This English fulano was the picaresque and obscure John Mildenhall, a merchant who had been previously involved in the Levant trade. Around 1600, he was contemplating the possibility of travelling to Cairo from Aleppo, but he rapidly changed his plans and decided to travel to Lahore, probably influenced by news of the formation of the East India Company (EIC). Mildenhall’s sudden decision to travel to Lahore suggests that he sought to establish contacts with the Mughal authorities in the hope of obtaining a reward for his good services. Indeed, some years later after returning to England, Mildenhall petitioned the East India Company, the English crown and wrote a long letter on his exploits in India addressed to Richard Staper, a prominent and well-connected London merchant who was behind the foundation of the Levant Company and the East India Company.
Mildenhall’s days at the Mughal court were not only one of the primordial moments of the English presence in India, but also an important and neglected episode of the complex triangular interactions between the Portuguese (represented by the Jesuits), the English and the Great Mughal. Although he was not an official emissary from Elizabeth I, Mildenhall’s impromptu attempts to obtain commercial privileges from Emperor Akbar paved the way to a series of intense diplomatic and commercial exchanges between England and Mughal India.
However, Mildenhall remains a somehow ignored figure in the grand narrative of the English presence in India. One reason for this neglect resides in his failure to persuade the EIC or the English Crown to support him. Indeed, by the time that Mildenhall returned to London, the EIC had launched its third voyage to the Seas of India in which William Hawkins was assigned to present a letter from James I to Jahangir. Besides the bad timing of Mildenhall’s petitions, his letter to Richard Staper draws upon a careful narrative of his exploits which, apart from his direct exchanges with Akbar and clashes with the Jesuits, is rather laconic about his interactions with other elements of Mughal society and politics. More concerned in self-promotion than in providing a careful description of the Mughal court, Mildenhall and his letter became a sort of passing reference in the history of Anglo-Mughal relations and cross-cultural interactions.
Yet Xavier’s report on the exploits of the English fulano at the Mughal court encourages a reappreciation of John Mildenhall’s time there. Throughout his letter, the Jesuit missionary complaints about Mildenhall’s surprising ability to manoeuvre within Mughal courtly circles by establishing friendships with relevant courtiers, an indication of the success of the English fulano in not only engaging with local actors according to their own forms of social interactions, but also of his capacity of adaptation to local commercial and political interests. Mildenhall is also castigated for his disruptive impact in the Christian community. According to Xavier, the fulano enticed one Portuguese resident to spread rumours about the deviant behaviour of Jesuit missionaries towards women. This episode reveals that Mildenhall had been for some time fully integrated into the small but heterogenous Christian community of Agra, a group formed by members of the Armenian, Georgian and Greek Orthodox churches, besides a handful of Catholics of Portuguese, Venetian, Florentine, German and French origin, all of them under the de facto leadership of the Jesuit missionaries. The image of Mildenhall emerging from Xavier’s letter is that of an English agent who, despite his failure to obtain a palpable outcome from Akbar, persuaded the Mughal authorities to consider England as a potential commercial and diplomatic partner.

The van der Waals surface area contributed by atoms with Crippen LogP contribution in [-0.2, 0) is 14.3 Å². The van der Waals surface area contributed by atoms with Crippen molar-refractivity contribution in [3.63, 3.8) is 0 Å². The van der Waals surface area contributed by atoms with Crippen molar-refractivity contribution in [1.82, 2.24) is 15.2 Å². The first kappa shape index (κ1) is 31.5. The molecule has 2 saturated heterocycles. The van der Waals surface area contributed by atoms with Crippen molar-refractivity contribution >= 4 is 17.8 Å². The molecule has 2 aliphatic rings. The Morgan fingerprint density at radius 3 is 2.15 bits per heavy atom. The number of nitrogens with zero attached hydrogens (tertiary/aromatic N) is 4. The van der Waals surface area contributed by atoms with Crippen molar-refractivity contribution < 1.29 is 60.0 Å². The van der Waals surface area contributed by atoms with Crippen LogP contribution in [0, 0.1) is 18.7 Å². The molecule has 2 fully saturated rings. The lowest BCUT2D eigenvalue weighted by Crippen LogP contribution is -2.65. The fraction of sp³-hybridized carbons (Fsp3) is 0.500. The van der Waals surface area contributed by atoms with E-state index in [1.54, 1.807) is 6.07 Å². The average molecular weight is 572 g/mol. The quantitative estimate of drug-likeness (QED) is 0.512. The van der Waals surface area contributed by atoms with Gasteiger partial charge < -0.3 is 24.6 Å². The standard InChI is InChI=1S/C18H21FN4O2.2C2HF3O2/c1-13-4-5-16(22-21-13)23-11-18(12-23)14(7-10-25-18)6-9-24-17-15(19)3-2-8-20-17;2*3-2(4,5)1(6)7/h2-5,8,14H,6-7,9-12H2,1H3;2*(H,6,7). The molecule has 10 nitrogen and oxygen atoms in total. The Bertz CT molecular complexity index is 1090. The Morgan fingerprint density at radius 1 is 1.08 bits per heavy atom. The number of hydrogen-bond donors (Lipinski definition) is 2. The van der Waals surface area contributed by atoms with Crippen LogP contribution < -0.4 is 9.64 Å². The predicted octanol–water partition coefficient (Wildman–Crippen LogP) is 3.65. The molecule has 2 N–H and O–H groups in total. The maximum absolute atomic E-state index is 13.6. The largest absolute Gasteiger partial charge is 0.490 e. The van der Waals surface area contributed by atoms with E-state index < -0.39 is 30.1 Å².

The juxtaposition of the letters written by Mildenhall and Xavier is a good example of the importance of comparing English sources with a wide range of similar documents written in other languages scattered across European, Asian or African archives. Such comparisons not only offer the possibility to reassess historical narratives or events, but also to put together a more complete (or complex) picture of the ways in which transcultural agents formed their strategies and acted accordingly.
João Vicente Melo
- 1. ‘Doc. 2, Letter from Jerónimo Xavier to the Jesuit Provincial in Goa, 6 September 1604’ in Documentação Ultramarina Portuguesa, vol. III ed. António da Silva Rego (Lisbon: Centro de Estudos Históricos Ultramarinos, 1963), p. 15.
- 2. Ibid., p. 15
- 3. Committee to confer with John Midnall concerning his demands and project for going to “Mawgoule” in the East Indies, 30 May 1609’ in Calendar of State Papers Colonial: East Indies, China and Japan, vol. 2, 1513-1616 ed. W. Noel Sainsbury (London, 1862) , p. 185; ‘Petition of John Midnall to the King, 27 July 1609’ in Calendar of State Papers Colonial: East Indies, China and Japan, vol. 2, 1513-1616 ed. W. Noel Sainsbury, p. 190; ‘John Mildenhall, 1599-1606’ in Early Travels in India ed. William Foster (London: Oxford University Press, 1921), pp. 52-59.
- 4. ‘Doc. 2, Letter from Jerónimo Xavier to the Jesuit Provincial in Goa, 6 September 1604’ in Documentação Ultramarina Portuguesa, vol. III ed. António da Silva Rego (Lisbon: Centro de Estudos Históricos Ultramarinos, 1963), p. 20.
- 5. Ibid., p. 16.